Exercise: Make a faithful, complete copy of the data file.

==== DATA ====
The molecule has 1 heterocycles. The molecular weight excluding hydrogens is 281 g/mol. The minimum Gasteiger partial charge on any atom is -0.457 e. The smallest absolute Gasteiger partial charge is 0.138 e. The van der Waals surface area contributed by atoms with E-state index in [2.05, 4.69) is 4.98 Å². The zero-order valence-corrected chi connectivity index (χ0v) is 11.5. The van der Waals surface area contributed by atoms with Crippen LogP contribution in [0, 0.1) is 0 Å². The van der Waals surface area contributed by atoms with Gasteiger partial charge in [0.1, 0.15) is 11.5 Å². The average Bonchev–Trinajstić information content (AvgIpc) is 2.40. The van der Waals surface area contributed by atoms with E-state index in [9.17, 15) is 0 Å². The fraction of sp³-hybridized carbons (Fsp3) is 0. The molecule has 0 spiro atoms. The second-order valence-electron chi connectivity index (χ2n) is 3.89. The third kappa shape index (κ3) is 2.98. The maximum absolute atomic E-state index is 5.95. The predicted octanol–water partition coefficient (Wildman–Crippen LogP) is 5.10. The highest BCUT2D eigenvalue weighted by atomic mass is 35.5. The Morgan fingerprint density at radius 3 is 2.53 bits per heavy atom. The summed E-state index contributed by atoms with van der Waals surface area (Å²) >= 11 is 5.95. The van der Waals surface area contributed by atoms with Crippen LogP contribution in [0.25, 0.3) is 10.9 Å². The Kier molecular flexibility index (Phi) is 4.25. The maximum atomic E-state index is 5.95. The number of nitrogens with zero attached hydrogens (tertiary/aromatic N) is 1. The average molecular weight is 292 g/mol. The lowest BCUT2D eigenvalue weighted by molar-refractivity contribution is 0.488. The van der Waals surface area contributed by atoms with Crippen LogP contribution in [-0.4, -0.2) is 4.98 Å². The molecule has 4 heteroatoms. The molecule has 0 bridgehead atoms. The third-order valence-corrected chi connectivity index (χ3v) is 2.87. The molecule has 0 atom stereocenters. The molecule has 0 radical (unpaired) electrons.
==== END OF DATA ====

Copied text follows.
The molecule has 1 heterocycles. The molecular weight excluding hydrogens is 281 g/mol. The minimum Gasteiger partial charge on any atom is -0.457 e. The smallest absolute Gasteiger partial charge is 0.138 e. The van der Waals surface area contributed by atoms with E-state index in [2.05, 4.69) is 4.98 Å². The zero-order valence-corrected chi connectivity index (χ0v) is 11.5. The van der Waals surface area contributed by atoms with Crippen LogP contribution in [0, 0.1) is 0 Å². The van der Waals surface area contributed by atoms with Gasteiger partial charge in [0.1, 0.15) is 11.5 Å². The average Bonchev–Trinajstić information content (AvgIpc) is 2.40. The van der Waals surface area contributed by atoms with E-state index in [9.17, 15) is 0 Å². The fraction of sp³-hybridized carbons (Fsp3) is 0. The molecule has 0 spiro atoms. The second-order valence-electron chi connectivity index (χ2n) is 3.89. The third kappa shape index (κ3) is 2.98. The maximum absolute atomic E-state index is 5.95. The predicted octanol–water partition coefficient (Wildman–Crippen LogP) is 5.10. The highest BCUT2D eigenvalue weighted by atomic mass is 35.5. The Morgan fingerprint density at radius 3 is 2.53 bits per heavy atom. The summed E-state index contributed by atoms with van der Waals surface area (Å²) >= 11 is 5.95. The van der Waals surface area contributed by atoms with Crippen LogP contribution in [0.25, 0.3) is 10.9 Å². The Kier molecular flexibility index (Phi) is 4.25. The maximum atomic E-state index is 5.95. The number of nitrogens with zero attached hydrogens (tertiary/aromatic N) is 1. The average molecular weight is 292 g/mol. The lowest BCUT2D eigenvalue weighted by molar-refractivity contribution is 0.488. The van der Waals surface area contributed by atoms with Crippen LogP contribution in [-0.4, -0.2) is 4.98 Å². The molecule has 4 heteroatoms. The molecule has 0 bridgehead atoms. The third-order valence-corrected chi connectivity index (χ3v) is 2.87. The molecule has 0 atom stereocenters. The molecule has 0 radical (unpaired) electrons.